Salil Sheth, an apartment superintendent for a complex near the Rutgers University campus in New Brunswick, New Jersey, had no intention of finding the location where the New York Police Department (NYPD) was conducting a covert surveillance operations well outside of its jurisdiction. That is exactly what he found when he was conducting the complex’s regular five-year inspection of all units.
According to the Associated Press, he initially thought he had uncovered a “terrorist hideout.” It was alarming enough that he decided to call the 911 line for the New Brunswick police.
The first thing he told the dispatcher (which can be heard in the above video posted by AP) was that the apartment had been doing “five-year state inspections” and come across “an apartment where there is some suspicious activity.” The dispatcher asked, “What’s suspicious?”
CALLER: Suspicious in the sense that the apartment has no furniture except two beds, has no clothing, has New York Police Department radios…
CALLER: …There’s computers in there…
DISPATCHER: There’s what?
CALLER: …There’s computer hardware/software, you know, just laying around. There’s pictures of terrorists. There’s picture of our neighboring buildings that they have…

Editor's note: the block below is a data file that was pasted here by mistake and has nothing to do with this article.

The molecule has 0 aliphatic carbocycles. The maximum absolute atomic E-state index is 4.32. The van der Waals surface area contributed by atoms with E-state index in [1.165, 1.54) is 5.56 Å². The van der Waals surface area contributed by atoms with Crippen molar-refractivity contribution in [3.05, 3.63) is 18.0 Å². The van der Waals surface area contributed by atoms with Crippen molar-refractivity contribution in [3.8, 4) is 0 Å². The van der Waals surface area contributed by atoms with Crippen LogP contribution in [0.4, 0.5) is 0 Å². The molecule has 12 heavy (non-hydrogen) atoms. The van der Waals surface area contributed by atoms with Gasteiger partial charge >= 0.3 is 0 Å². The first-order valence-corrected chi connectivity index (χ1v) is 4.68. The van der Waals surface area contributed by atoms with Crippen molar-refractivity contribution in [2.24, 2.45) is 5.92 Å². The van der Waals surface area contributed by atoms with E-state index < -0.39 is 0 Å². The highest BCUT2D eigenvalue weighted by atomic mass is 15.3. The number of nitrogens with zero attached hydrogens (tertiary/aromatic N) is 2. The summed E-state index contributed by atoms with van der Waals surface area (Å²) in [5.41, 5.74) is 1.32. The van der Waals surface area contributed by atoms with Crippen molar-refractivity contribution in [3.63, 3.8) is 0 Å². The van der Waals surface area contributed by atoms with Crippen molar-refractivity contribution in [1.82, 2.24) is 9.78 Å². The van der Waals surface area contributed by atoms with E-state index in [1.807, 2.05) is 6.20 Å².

DISPATCHER: …In New Brunswick?
DISPATCHER: So you were inspecting the apartment for…?
CALLER: We have our annual five-year state inspection for every apartment.
CALLER: So we notified all the residents that we would be going into each unit.
CALLER: And that was about two weeks ago. And so we have been going through the building, you know, unit by unit and we came across this one apartment, number 1076, and it had these serious items. But it doesn’t seem like it’s habited, that someone’s in there because we sent out a notice about two weeks ago that we were going to be doing an inspection and that notice is still hanging on, was still hanging on their front door.
DISPATCHER: Ohhh-kay. Whoever is in the apartment, just tell them to get out and I will, uh, speak to my supervisor obviously.
The AP notes in their report on this story that they had requested a copy of audio of the call last year, when they were in the middle of investigative reporting on the NYPD’s spying on Muslims that would result in AP journalists who worked on the story winning a Pulitzer Prize. New Brunswick, facing pressure from the NYPD, had refused to release the audio until this week.
In addition to the audio, the AP was given emails showing how NYPD tried to prevent the recording of the 911 call from being disclosed. A farce had played out after the call, as the New Brunswick police and FBI agents rushed over to the apartment complex and discovered the NYPD had been using this unit as a home base for a spying operation. Both the New Brunswick police and FBI had no idea they were engaged in this sort of activity so materials were seized and the NYPD had to ask the FBI to give property back to the department.